Duration: 00:28:21


Bonus: Kidcast sampler

10/23/2017
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Looking for more awesome podcasts to listen to? We're bringing you a special bonus episode today to let you know about some of the other podcasts that you might want to check out. And if you want to find lots of other podcasts for kids you can always head to applepodcasts.com/kids

Duration: 00:21:15


Curio: Vampire of the Great Lakes

10/17/2017
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Creepy crawly insects and creatures with big teeth and bigger roars can be scary. In preparation for Halloween, here's a tale of one of the scariest creatures around: the sea lamprey. At about 3-4 feet long, the lamprey slithers through the water like an eel and uses concentric circles of sharp teeth to suction onto its prey. As if that weren't enough, it then pokes its tongue into its victim and sucks the life out of it. Part vampire, part alien invader, the sea lamprey originally thrived...

Duration: 00:10:46


Narwhals: Unicorns of the sea?

10/10/2017
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Narwhals are whales, and super cool ones at that. But that cool thing coming out of their heads is a tusk, not a horn. Which means it's a tooth! And it's the only known spiral tooth to boot! In this episode, we learn all about narwhals (what that tusk is for and how they're connected to the myth of the unicorn) and the evolution of teeth (from scale-like nubbins to the versatile chompers we have today). Plus our Moment of Um explores whether or not water has a taste.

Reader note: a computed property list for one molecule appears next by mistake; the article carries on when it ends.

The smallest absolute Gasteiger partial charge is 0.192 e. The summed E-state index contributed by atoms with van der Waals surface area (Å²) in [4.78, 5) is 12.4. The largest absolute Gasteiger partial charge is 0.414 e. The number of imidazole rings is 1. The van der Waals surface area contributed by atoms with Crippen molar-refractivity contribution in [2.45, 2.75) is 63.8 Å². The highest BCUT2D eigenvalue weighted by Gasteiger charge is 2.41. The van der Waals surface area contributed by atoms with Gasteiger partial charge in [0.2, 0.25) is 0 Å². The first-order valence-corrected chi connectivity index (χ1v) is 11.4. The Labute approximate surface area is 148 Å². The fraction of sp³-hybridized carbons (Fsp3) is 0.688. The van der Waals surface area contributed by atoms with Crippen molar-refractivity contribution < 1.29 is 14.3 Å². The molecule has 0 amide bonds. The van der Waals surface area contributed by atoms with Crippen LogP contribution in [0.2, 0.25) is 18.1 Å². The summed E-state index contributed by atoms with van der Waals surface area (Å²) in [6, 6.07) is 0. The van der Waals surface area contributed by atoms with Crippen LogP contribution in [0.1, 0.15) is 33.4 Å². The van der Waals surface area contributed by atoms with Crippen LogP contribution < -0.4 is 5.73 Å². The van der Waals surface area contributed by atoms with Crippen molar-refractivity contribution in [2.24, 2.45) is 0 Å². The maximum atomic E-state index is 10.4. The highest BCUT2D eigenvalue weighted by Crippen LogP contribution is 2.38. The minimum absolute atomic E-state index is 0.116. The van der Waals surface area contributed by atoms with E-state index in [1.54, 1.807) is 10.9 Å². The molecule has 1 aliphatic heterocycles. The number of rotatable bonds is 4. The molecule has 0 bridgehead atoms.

Duration: 00:28:26


How do volcanoes erupt? (Encore)

10/3/2017
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There are all kinds of volcanoes all over the world, but how are they formed? And how do they erupt? To find out, we'll travel to the center of the Earth, and we'll meet a NASA robot that went on a very special volcano mission. Plus: A brand new Moment of Um answers how ballet dancers stand on their toes and we read the latest list of names to be added to the Brains Honor Roll.

Duration: 00:27:38


For crying out loud: All about tears

9/26/2017
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It's something so natural that we take it for granted -- but when you think about it, it's a little strange. Why does water come out of our eyes? And why does it happen when we're happy? Or sad? Or scared? Or exhausted? In this episode we dive into our mysterious emotional tears, find out why onions make us cry (and how to stop it), and hear about the eye-protecting trio of tears that makes Eyetropolis a safer place. Plus: Our Moment of Um explores why we sweat when we're nervous.

Duration: 00:36:02


Curio: Quindar tones and talking in space

9/19/2017
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If you've ever heard an old recording of a NASA space mission, then you've heard a Quindar tone. Those are the beeps that we hear behind the voices of mission control and astronauts orbiting space. Today we find out why these tones exist and how they've inspired a couple modern-day musicians. This episode is the inaugural Brains On Curio - a shorter episode that we're adding to our weekly feed. Today's Curio features Mikael Jorgensen and James Merle Thomas, of the band Quindar. Listen in...

Duration: 00:11:12


Mars: Our next home planet?

9/12/2017
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Would you like retire to Mars? It may be possible in the not-so-distant future. Mars is more Earth-like than any other planet in our solar system. In fact, billions of years ago it was warmer and wetter and life may have developed there. Scientists are trying to figure out why it changed and if we could change it back so humans could live there. In this episode you'll learn about Mars' ancient past, you'll meet an architect hoping to build cities there and you'll hear from Mars itself,...

Duration: 00:32:31